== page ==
Mineola native Robert E. Bill was a New York Giants...

Mineola native Robert E. Bill was a New York Giants lineman. Bill died of heart failure on June 3, 2012. He was 72. Newsday's obituary for Robert E. Bi
Credit: Handout

When the 1962 NFL season started, Mineola native Robert E. Bill was a New York Giants lineman. A knee injury on the first play of the first game ended his professional career.

But he embraced a new line of work -- insurance -- much like he approached life, full of positive energy, his family said. Bill died of heart failure at 72 on June 3. He was in Cleveland to see a doctor about a hip replacement, having just attended his 50th college reunion at the University of Notre Dame.

"Dad was a very positive person," said his son, Robert Charles Bill of Lloyd Harbor. "He rolled with the punches. I'd ask, 'Hey Dad, how are you doing today?' and he'd say, 'Top of the turf. Top of the turf.' He meant he was alive and not six feet under."

As a teenager, Robert Bill was such a gifted athlete that the Brooklyn Dodgers wanted to sign him as soon as he got his high school diploma, the son said.

But Bill's father disapproved, and Bill went to Notre Dame, where he played football, impressing fans with his quickness, his son said.

Bill was the Giants' second-round draft pick in 1961. He was set to play with future Hall of Fame quarterback Y.A. Tittle, but in that first play, he got hit from both sides.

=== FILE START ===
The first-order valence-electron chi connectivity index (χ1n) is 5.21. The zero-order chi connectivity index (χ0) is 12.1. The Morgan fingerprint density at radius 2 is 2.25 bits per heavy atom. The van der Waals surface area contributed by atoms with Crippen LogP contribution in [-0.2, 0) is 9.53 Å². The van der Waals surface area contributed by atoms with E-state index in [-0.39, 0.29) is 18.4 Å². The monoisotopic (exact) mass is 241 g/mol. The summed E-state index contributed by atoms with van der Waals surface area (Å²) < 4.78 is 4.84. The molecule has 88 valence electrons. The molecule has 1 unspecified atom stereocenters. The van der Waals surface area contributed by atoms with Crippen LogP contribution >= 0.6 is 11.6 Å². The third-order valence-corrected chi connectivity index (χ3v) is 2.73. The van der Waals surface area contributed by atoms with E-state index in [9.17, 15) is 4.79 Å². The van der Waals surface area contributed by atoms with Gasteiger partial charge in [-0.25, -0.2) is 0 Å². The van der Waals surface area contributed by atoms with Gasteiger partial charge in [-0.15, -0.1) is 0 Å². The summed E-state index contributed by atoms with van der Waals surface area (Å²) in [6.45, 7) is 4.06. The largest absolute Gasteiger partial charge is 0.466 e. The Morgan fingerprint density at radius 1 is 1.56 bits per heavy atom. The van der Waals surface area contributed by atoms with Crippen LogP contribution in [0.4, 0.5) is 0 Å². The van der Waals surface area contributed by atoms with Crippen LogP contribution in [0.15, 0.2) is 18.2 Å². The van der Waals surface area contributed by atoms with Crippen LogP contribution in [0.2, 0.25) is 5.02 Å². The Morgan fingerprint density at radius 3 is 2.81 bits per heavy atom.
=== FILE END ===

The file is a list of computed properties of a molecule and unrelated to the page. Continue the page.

His knee never fully recovered, and after the Giants paid off his two-year contract, his business degree helped him underwrite policies for Aetna Insurance. At 32, he had his own insurance firm, Robert E. Bill Associates in Farmingdale.

"Dumb like a fox" was how Bill's family described his congenial approach to conversations, fatherhood and more.

As Robert Charles Bill and his wife were expecting their first child, his youthful shenanigans were recounted "chapter and verse" by his father. The younger Bill, who never thought his father knew about the exploits, had just received a parenting lesson. "He kind of let life happen. He didn't micromanage. He let people be who they are," the son said.

Bill retired at 62 and lived in North Palm Beach, Fla.

He is also survived by his wife, Joyce Skinner Bill; two other children, Katherine, of Islandia, and Christian, of Stamford, Conn.; brothers Joseph and Michael, both of Indianapolis, and three grandchildren.

Visitation is from 2 to 4 p.m. and 7 to 9 p.m. Monday at Fairchild Sons Funeral Home in Garden City. Funeral services start at 10 a.m. Tuesday at St. Joseph Roman Catholic Church in Garden City, followed by burial at Holy Rood Cemetery in Westbury.

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